#ifdef g++good 
    //  NOTE: since the version of g++ is unpatched, nothrow can not be used.
    
      DATA *temp = new (nothrow) DATA;
      if(temp == NULL) {
        cerr << "Could not allocate memory. Consider closing some " <<
             "applications.\n";
        exit(1);
      }
    
    #else
     // create a new instance of the DATA class (a node)
     DATA *temp = new DATA; // alternative form 
    #endif
      
       // while not the end of the files keep reading
       while(sin) {
         // NOTE: All data is assumed to be valid from the file
         //       so no type checking is needed.
         sin >> nextChar;
         temp->idNumber = nextChar;  
         
         sin >> nextChar;
         temp->LastName = nextChar;  
         
         sin >> nextChar;
         temp->FirstName = nextChar; 
     
         sin >> nextChar;
         temp->Major = nextChar;  
    
         sin >> nextChar;
         temp->Class = nextChar;  
        
         InsertTail(temp); // insert the node at the end of the list
         count++; // add number to list
      }
    
      delete temp; // free temp
      sin.close(); // close the file
    
    } // end method read
    See anything wrong with that?

  6. #6
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    For starters, why don't you consider writing an overload for operator>>. I suspect that the stream is invalid after you check it but before you have read in a whole object. The half filled element would then be the 11th entry. Maybe your file has a blank line at the end...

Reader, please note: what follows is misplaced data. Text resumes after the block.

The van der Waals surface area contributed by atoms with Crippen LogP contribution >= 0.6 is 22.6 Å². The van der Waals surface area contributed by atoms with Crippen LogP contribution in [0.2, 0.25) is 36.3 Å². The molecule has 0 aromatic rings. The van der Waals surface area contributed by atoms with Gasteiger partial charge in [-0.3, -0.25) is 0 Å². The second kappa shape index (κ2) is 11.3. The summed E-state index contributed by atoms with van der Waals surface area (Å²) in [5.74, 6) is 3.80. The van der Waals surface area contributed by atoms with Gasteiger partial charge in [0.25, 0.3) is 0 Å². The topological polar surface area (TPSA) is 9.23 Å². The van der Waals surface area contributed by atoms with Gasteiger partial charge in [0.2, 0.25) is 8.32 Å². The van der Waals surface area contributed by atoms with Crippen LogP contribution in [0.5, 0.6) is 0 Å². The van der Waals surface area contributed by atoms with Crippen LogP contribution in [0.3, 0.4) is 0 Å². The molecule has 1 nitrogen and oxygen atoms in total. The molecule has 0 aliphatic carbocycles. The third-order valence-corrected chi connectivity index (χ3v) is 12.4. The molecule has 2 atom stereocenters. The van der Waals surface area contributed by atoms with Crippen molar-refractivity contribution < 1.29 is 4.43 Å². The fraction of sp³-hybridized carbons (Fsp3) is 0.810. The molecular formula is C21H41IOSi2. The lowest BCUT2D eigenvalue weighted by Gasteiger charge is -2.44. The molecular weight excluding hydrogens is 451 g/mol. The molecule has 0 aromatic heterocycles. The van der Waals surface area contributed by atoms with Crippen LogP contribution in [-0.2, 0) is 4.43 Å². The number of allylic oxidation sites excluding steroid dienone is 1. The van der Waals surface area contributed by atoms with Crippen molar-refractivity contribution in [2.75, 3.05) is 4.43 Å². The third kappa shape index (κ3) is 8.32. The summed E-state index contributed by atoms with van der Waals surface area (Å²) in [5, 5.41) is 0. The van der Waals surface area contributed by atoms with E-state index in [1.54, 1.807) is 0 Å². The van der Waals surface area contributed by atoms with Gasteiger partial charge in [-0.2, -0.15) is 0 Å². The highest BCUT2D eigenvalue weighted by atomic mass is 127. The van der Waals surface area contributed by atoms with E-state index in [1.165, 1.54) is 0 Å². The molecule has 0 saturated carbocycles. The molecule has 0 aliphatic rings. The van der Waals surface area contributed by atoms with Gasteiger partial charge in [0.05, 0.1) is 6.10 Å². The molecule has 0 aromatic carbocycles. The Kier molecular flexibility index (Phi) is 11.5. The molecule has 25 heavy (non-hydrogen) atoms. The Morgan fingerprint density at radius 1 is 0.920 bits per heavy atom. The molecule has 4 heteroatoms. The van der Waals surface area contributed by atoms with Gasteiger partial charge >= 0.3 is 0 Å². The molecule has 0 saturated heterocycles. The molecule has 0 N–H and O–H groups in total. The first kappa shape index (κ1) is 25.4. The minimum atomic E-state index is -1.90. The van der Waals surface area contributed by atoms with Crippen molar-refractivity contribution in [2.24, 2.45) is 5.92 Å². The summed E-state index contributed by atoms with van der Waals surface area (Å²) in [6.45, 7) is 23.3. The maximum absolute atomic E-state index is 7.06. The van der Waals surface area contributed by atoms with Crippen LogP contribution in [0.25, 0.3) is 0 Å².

Code:
    // helper function
    void get(istream& s, std::string& str)
    {
        s>>str;
    
        // check for a failed stream in the middle of reading a
        // record: Maybe you can throw an exception or something
        // here that you can catch in some outer while loop
        if ( s.fail() ) // throw Some_Exception();
    }
    
    istream& operator>>(istream& s, DATA& d)
    {
         get(s,d.idNumber); 
         
         get(s,d.LastName);
    
         get(s, d.FirstName); 
    
         get(s, d.Major); 
    
         get(s, d.Class);
    
         return s;
    }
    
    int main()
    {
        // much code excluded...
        DATA* data = new DATA();
        try {
            while(sin) {
                 sin>> *data;
                 InsertTail(data);
                 count++;
            }
        }
        catch(...) {
              // catch your exception here
         }
        return 0;
    }

  7. #7
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    One possibility.

    If your file was created as a char array rather than a pure 'string', there would be a trailing '\0' character, or characters. This, of course, would signify the end of the array, but would also account for an additional, if unwanted, character in your WHILE loop.

    I'm starting to "reach" here myself, but it's a thought that you may want to pursue.

    The logic is simple enough. You're reading more than you should be reading. The question is, "Why?"

    -Skipper
    "When the only tool you own is a hammer, every problem begins to resemble a nail." Abraham Maslow

  8. #8
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    Thanks for all the help guys.